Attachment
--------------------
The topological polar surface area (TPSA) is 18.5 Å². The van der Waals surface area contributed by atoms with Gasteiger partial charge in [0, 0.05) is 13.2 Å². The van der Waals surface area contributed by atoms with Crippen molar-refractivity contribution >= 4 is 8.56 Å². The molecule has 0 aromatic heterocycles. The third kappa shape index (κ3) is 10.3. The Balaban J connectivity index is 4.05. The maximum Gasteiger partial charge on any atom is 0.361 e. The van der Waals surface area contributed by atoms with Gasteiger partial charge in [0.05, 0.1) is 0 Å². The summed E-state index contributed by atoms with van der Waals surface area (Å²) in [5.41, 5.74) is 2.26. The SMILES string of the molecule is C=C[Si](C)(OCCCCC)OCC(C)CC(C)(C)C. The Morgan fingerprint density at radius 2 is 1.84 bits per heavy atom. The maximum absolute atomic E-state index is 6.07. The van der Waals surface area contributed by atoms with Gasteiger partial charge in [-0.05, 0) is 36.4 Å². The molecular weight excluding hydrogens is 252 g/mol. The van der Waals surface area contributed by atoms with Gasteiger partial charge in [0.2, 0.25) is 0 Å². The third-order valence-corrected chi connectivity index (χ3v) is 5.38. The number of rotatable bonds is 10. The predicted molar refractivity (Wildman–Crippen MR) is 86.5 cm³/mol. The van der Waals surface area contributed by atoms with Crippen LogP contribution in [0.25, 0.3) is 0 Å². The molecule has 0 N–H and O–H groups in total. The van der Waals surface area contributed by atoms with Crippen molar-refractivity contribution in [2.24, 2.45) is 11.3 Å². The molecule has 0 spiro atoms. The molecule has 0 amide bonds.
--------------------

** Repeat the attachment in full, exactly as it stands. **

The topological polar surface area (TPSA) is 18.5 Å². The van der Waals surface area contributed by atoms with Gasteiger partial charge in [0, 0.05) is 13.2 Å². The van der Waals surface area contributed by atoms with Crippen molar-refractivity contribution >= 4 is 8.56 Å². The molecule has 0 aromatic heterocycles. The third kappa shape index (κ3) is 10.3. The Balaban J connectivity index is 4.05. The maximum Gasteiger partial charge on any atom is 0.361 e. The van der Waals surface area contributed by atoms with Gasteiger partial charge in [0.05, 0.1) is 0 Å². The summed E-state index contributed by atoms with van der Waals surface area (Å²) in [5.41, 5.74) is 2.26. The SMILES string of the molecule is C=C[Si](C)(OCCCCC)OCC(C)CC(C)(C)C. The Morgan fingerprint density at radius 2 is 1.84 bits per heavy atom. The maximum absolute atomic E-state index is 6.07. The van der Waals surface area contributed by atoms with Gasteiger partial charge in [-0.05, 0) is 36.4 Å². The molecular weight excluding hydrogens is 252 g/mol. The van der Waals surface area contributed by atoms with Gasteiger partial charge in [0.2, 0.25) is 0 Å². The third-order valence-corrected chi connectivity index (χ3v) is 5.38. The number of rotatable bonds is 10. The predicted molar refractivity (Wildman–Crippen MR) is 86.5 cm³/mol. The van der Waals surface area contributed by atoms with Crippen LogP contribution in [0.25, 0.3) is 0 Å². The molecule has 0 N–H and O–H groups in total. The van der Waals surface area contributed by atoms with Crippen molar-refractivity contribution in [2.24, 2.45) is 11.3 Å². The molecule has 0 spiro atoms. The molecule has 0 amide bonds.